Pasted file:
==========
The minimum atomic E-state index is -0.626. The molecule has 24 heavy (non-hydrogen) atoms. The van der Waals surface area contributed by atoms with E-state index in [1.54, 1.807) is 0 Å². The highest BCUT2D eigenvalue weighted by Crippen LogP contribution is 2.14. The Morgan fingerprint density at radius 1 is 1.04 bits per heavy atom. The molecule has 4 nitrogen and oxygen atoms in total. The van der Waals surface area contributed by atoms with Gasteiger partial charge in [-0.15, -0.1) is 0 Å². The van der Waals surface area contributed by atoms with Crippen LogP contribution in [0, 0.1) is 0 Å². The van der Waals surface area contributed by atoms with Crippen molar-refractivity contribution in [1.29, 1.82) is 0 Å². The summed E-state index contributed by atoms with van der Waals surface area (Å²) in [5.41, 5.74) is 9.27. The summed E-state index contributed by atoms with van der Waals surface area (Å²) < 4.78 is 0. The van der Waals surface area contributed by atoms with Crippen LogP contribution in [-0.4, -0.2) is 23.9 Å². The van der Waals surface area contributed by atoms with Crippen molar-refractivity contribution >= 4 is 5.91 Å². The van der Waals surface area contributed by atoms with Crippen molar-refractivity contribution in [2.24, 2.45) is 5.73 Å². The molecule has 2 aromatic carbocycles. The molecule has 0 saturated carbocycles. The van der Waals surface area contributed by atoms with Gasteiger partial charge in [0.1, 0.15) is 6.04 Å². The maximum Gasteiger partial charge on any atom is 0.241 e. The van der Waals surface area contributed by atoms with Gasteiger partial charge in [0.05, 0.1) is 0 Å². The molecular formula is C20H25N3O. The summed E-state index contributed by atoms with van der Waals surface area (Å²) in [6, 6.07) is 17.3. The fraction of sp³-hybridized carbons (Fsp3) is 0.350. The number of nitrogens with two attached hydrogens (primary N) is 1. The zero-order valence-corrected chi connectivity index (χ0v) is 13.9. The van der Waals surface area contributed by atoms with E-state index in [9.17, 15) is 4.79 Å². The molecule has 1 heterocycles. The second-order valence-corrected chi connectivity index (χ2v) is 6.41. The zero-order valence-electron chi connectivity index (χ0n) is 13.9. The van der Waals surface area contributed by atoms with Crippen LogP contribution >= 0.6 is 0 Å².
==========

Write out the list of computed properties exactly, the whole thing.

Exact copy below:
The minimum atomic E-state index is -0.626. The molecule has 24 heavy (non-hydrogen) atoms. The van der Waals surface area contributed by atoms with E-state index in [1.54, 1.807) is 0 Å². The highest BCUT2D eigenvalue weighted by Crippen LogP contribution is 2.14. The Morgan fingerprint density at radius 1 is 1.04 bits per heavy atom. The molecule has 4 nitrogen and oxygen atoms in total. The van der Waals surface area contributed by atoms with Gasteiger partial charge in [-0.15, -0.1) is 0 Å². The van der Waals surface area contributed by atoms with Crippen LogP contribution in [0, 0.1) is 0 Å². The van der Waals surface area contributed by atoms with Crippen molar-refractivity contribution in [1.29, 1.82) is 0 Å². The summed E-state index contributed by atoms with van der Waals surface area (Å²) in [5.41, 5.74) is 9.27. The summed E-state index contributed by atoms with van der Waals surface area (Å²) < 4.78 is 0. The van der Waals surface area contributed by atoms with Crippen LogP contribution in [-0.4, -0.2) is 23.9 Å². The van der Waals surface area contributed by atoms with Crippen molar-refractivity contribution >= 4 is 5.91 Å². The van der Waals surface area contributed by atoms with Crippen molar-refractivity contribution in [2.24, 2.45) is 5.73 Å². The molecule has 2 aromatic carbocycles. The molecule has 0 saturated carbocycles. The van der Waals surface area contributed by atoms with Gasteiger partial charge in [0.1, 0.15) is 6.04 Å². The maximum Gasteiger partial charge on any atom is 0.241 e. The van der Waals surface area contributed by atoms with Gasteiger partial charge in [0.05, 0.1) is 0 Å². The molecular formula is C20H25N3O. The summed E-state index contributed by atoms with van der Waals surface area (Å²) in [6, 6.07) is 17.3. The fraction of sp³-hybridized carbons (Fsp3) is 0.350. The number of nitrogens with two attached hydrogens (primary N) is 1. The zero-order valence-corrected chi connectivity index (χ0v) is 13.9. The van der Waals surface area contributed by atoms with E-state index in [9.17, 15) is 4.79 Å². The molecule has 1 heterocycles. The second-order valence-corrected chi connectivity index (χ2v) is 6.41. The zero-order valence-electron chi connectivity index (χ0n) is 13.9. The van der Waals surface area contributed by atoms with Crippen LogP contribution >= 0.6 is 0 Å².